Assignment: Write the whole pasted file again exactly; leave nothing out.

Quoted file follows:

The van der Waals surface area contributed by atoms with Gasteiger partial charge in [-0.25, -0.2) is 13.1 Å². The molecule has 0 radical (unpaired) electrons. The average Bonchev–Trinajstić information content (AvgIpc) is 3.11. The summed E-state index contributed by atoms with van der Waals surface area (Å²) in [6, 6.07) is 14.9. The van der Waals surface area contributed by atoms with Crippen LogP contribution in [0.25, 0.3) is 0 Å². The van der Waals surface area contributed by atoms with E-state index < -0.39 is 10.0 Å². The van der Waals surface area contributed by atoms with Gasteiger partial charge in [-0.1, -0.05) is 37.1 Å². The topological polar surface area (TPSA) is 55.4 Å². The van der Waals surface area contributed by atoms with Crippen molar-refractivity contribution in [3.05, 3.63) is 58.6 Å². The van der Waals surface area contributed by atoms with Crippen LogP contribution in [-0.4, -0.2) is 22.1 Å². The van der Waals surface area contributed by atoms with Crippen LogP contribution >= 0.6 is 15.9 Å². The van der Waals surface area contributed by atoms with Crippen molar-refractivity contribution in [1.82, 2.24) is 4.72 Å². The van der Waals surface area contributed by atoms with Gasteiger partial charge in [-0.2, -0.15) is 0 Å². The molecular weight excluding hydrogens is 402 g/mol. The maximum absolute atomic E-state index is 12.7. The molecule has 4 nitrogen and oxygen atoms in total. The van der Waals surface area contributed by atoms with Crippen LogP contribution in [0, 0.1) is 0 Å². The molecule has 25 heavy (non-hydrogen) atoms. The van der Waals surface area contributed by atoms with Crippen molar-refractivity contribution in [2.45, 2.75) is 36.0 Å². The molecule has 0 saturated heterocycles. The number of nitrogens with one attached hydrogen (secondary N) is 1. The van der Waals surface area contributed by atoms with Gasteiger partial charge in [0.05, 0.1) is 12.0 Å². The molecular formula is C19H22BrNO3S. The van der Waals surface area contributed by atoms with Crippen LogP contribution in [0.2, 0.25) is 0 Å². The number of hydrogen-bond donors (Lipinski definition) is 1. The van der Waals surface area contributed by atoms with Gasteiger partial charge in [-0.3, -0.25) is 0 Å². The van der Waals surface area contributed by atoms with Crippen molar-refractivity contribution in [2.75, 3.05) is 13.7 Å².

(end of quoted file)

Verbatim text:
The van der Waals surface area contributed by atoms with Gasteiger partial charge in [-0.25, -0.2) is 13.1 Å². The molecule has 0 radical (unpaired) electrons. The average Bonchev–Trinajstić information content (AvgIpc) is 3.11. The summed E-state index contributed by atoms with van der Waals surface area (Å²) in [6, 6.07) is 14.9. The van der Waals surface area contributed by atoms with Crippen LogP contribution in [0.25, 0.3) is 0 Å². The van der Waals surface area contributed by atoms with E-state index < -0.39 is 10.0 Å². The van der Waals surface area contributed by atoms with Gasteiger partial charge in [-0.1, -0.05) is 37.1 Å². The topological polar surface area (TPSA) is 55.4 Å². The van der Waals surface area contributed by atoms with Crippen molar-refractivity contribution in [3.05, 3.63) is 58.6 Å². The van der Waals surface area contributed by atoms with Crippen LogP contribution in [-0.4, -0.2) is 22.1 Å². The van der Waals surface area contributed by atoms with Crippen LogP contribution >= 0.6 is 15.9 Å². The van der Waals surface area contributed by atoms with Crippen molar-refractivity contribution in [1.82, 2.24) is 4.72 Å². The van der Waals surface area contributed by atoms with Gasteiger partial charge in [-0.2, -0.15) is 0 Å². The molecular weight excluding hydrogens is 402 g/mol. The maximum absolute atomic E-state index is 12.7. The molecule has 4 nitrogen and oxygen atoms in total. The van der Waals surface area contributed by atoms with Crippen LogP contribution in [0, 0.1) is 0 Å². The molecule has 25 heavy (non-hydrogen) atoms. The van der Waals surface area contributed by atoms with Crippen molar-refractivity contribution in [2.45, 2.75) is 36.0 Å². The molecule has 0 saturated heterocycles. The number of nitrogens with one attached hydrogen (secondary N) is 1. The van der Waals surface area contributed by atoms with Gasteiger partial charge in [0.05, 0.1) is 12.0 Å². The molecular formula is C19H22BrNO3S. The van der Waals surface area contributed by atoms with Crippen LogP contribution in [0.2, 0.25) is 0 Å². The number of hydrogen-bond donors (Lipinski definition) is 1. The van der Waals surface area contributed by atoms with Gasteiger partial charge in [-0.3, -0.25) is 0 Å². The van der Waals surface area contributed by atoms with Crippen molar-refractivity contribution in [2.75, 3.05) is 13.7 Å².